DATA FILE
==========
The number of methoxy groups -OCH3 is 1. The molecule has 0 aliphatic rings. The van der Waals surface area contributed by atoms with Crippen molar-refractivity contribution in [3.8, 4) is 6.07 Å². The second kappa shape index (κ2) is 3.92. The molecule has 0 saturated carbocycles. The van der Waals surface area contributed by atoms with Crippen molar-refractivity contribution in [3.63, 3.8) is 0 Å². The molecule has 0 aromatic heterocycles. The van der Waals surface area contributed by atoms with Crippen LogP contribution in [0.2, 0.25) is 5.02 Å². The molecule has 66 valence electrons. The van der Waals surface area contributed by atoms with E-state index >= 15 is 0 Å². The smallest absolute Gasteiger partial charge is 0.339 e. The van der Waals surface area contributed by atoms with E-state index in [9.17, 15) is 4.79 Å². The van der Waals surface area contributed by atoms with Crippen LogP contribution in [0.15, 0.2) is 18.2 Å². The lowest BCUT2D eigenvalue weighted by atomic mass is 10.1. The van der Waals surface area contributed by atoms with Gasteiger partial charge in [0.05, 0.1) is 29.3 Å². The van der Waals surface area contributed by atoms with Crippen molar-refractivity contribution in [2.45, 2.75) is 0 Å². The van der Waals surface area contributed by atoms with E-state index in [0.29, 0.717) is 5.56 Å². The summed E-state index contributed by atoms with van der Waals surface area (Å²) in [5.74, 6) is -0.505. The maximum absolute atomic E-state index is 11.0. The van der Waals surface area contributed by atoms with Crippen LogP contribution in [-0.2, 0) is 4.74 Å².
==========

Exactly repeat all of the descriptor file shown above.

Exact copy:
The number of methoxy groups -OCH3 is 1. The molecule has 0 aliphatic rings. The van der Waals surface area contributed by atoms with Crippen molar-refractivity contribution in [3.8, 4) is 6.07 Å². The second kappa shape index (κ2) is 3.92. The molecule has 0 saturated carbocycles. The van der Waals surface area contributed by atoms with Crippen molar-refractivity contribution in [3.63, 3.8) is 0 Å². The molecule has 0 aromatic heterocycles. The van der Waals surface area contributed by atoms with Crippen LogP contribution in [0.2, 0.25) is 5.02 Å². The molecule has 66 valence electrons. The van der Waals surface area contributed by atoms with E-state index >= 15 is 0 Å². The smallest absolute Gasteiger partial charge is 0.339 e. The van der Waals surface area contributed by atoms with E-state index in [9.17, 15) is 4.79 Å². The van der Waals surface area contributed by atoms with Crippen LogP contribution in [0.15, 0.2) is 18.2 Å². The lowest BCUT2D eigenvalue weighted by atomic mass is 10.1. The van der Waals surface area contributed by atoms with Gasteiger partial charge in [0.05, 0.1) is 29.3 Å². The van der Waals surface area contributed by atoms with Crippen molar-refractivity contribution in [2.45, 2.75) is 0 Å². The van der Waals surface area contributed by atoms with E-state index in [0.29, 0.717) is 5.56 Å². The summed E-state index contributed by atoms with van der Waals surface area (Å²) in [5.74, 6) is -0.505. The maximum absolute atomic E-state index is 11.0. The van der Waals surface area contributed by atoms with Crippen LogP contribution in [-0.2, 0) is 4.74 Å².